Winter Drinks With Will: The Bloody Upper Lip Recipe

Winter Drinks With Will: The Bloody Upper Lip Recipe

[Photograph: Robyn Lee]

Your new drinking buddy Will will be dropping by with recipes, reviews, and general booze-related musings. He's an itinerant reader and writer who's not above slinging drinks or pushing commas to pay life's various tabs. He likes cheese and bacon, but not as much as the rest of you weirdos seem to. Will judges bars not by the color of their Johnnie Walker but by the content of their bourbon list. Welcome Will!

In high school I had a crush on Cranberries singer Dolores O'Riordan and in college I had a what-have-you with a bog-farmer's daughter, and since then my cranberry experience has been the same as any other man's: gross jelly on Thanksgiving and the odd Ocean Spray-and-Popov when no one's looking. This is unacceptable. Cranberry juice is good for so much more than pinkening the drinks of fictional shoe-shopping TV harpies and home-remediating mysterious feminine health concerns.

When I'm in charge of marketing for the world cranberry council, I'm going to launch an aggressive male-outreach campaign. I think what cranberries need is a co-branded ad campaign with one of those trucks that sexily muddy men use to push and pull things of great consequence in football-game commercials. But we'll get to that later. This cranberry elevation process is a matter of historical import and as such must begin with a good stiff drink.

First off, we need to start with real cranberries (or what's the point?), and we need to liquefy some or all of them. Otherwise we're eating, which has its place, but we came here to drink. My favorite kitchen item is the magical box that keeps the beer cold, and the juicer is a close second. Raw cranberries are pretty stingy with the juice, though, so we're back to the stovetop—just cook 'em down with some sugar, water, and rosemary, and make sure to cover the pot. It's a shame to muffle the sound of popping berries, but if you don't cover the pot you get cranberry splatter on the wall.

As for booze, gin is the best match for cranberries because it's tough enough to stand up to the bite, and the best match for rosemary because every other herb's already in there. Plus gin is what taciturn English people drink and therefore appropriate for our mission of butching up cranberry juice's image. Shake it up with ice, dip the rim of your glass into a shallow plate of water, then into a plate full of ground walnuts (more manly than a sugared-rim), strain your Bloody Upper Lip into your glass and marvel at how far your cranberries have come.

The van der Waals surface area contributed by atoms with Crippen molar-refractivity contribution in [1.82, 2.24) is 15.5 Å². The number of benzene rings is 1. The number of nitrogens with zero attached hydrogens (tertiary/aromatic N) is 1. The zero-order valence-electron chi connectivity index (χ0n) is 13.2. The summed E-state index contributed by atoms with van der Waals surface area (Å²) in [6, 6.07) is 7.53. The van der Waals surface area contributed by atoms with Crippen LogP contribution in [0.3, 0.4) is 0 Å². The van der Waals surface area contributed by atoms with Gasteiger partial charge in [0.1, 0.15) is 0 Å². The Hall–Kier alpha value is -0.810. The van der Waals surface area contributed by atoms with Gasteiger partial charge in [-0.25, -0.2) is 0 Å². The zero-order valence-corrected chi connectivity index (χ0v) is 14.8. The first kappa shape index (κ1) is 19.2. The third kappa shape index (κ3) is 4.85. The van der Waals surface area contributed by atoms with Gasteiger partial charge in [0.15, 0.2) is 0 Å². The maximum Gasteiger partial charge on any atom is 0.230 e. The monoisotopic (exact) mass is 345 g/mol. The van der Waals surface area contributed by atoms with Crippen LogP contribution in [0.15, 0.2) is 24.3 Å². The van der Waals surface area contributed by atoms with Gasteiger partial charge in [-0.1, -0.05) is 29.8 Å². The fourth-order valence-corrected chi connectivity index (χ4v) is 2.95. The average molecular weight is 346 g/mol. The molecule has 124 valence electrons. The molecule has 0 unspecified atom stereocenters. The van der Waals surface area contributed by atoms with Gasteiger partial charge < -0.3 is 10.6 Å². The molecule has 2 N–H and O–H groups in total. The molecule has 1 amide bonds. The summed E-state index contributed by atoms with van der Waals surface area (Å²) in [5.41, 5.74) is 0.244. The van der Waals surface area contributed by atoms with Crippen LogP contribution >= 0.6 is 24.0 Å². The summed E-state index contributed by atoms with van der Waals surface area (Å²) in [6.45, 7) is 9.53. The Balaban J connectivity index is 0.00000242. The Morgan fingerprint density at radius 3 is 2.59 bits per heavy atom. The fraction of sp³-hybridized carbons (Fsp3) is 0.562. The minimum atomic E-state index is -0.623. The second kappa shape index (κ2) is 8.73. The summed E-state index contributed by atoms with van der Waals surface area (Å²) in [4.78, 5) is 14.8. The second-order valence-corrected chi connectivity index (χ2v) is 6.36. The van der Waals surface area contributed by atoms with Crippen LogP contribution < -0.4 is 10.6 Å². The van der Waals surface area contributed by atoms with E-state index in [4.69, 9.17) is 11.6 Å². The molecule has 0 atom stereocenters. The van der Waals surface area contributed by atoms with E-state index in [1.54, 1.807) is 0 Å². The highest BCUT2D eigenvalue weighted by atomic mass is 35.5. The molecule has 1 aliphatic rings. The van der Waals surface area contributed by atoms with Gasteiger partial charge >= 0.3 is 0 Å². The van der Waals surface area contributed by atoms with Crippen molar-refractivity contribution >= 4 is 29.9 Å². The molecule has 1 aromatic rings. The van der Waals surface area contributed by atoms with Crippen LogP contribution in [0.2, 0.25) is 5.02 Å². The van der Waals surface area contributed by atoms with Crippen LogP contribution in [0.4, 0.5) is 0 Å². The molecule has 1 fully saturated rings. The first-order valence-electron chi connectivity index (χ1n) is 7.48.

• Yield:At Least 4
  • Active time: 10 minutes
  • Total time:30 minutes


  • 1/2 cup plus 1 tablespoon sugar, divided
  • 1 (12-ounce) bag cranberries
  • 1 sprig rosemary
  • 1 cup toasted walnuts
  • London Dry Gin


  1. 1.

    Combine 1/2 cup sugar, cranberries, rosemary, and 2 cups water in small saucepan over medium-high heat. Cover and cook until cranberries are mostly popped, about 10 minutes. Uncover, reduce to a simmer, and cook until slightly thickened, about 10 minutes longer. Strain through fine mesh strainer, reserving syrup and solids.

  2. 2.

    Meanwhile, grind walnuts and remaining tablespoon sugar in food processor, blender, or mortar and pestle until roughly powdered. Transfer to plate.

  3. 3.

    For each drink, combine 2 ounces gin, 1 ounce cranberry syrup, and 1/4 cup strained cranberries in ice-filled cocktail shaker. Shake vigorously. Dip rim of chilled martini glass in water, then into walnut-sugar mixture. Strain drink into glass and serve immediately.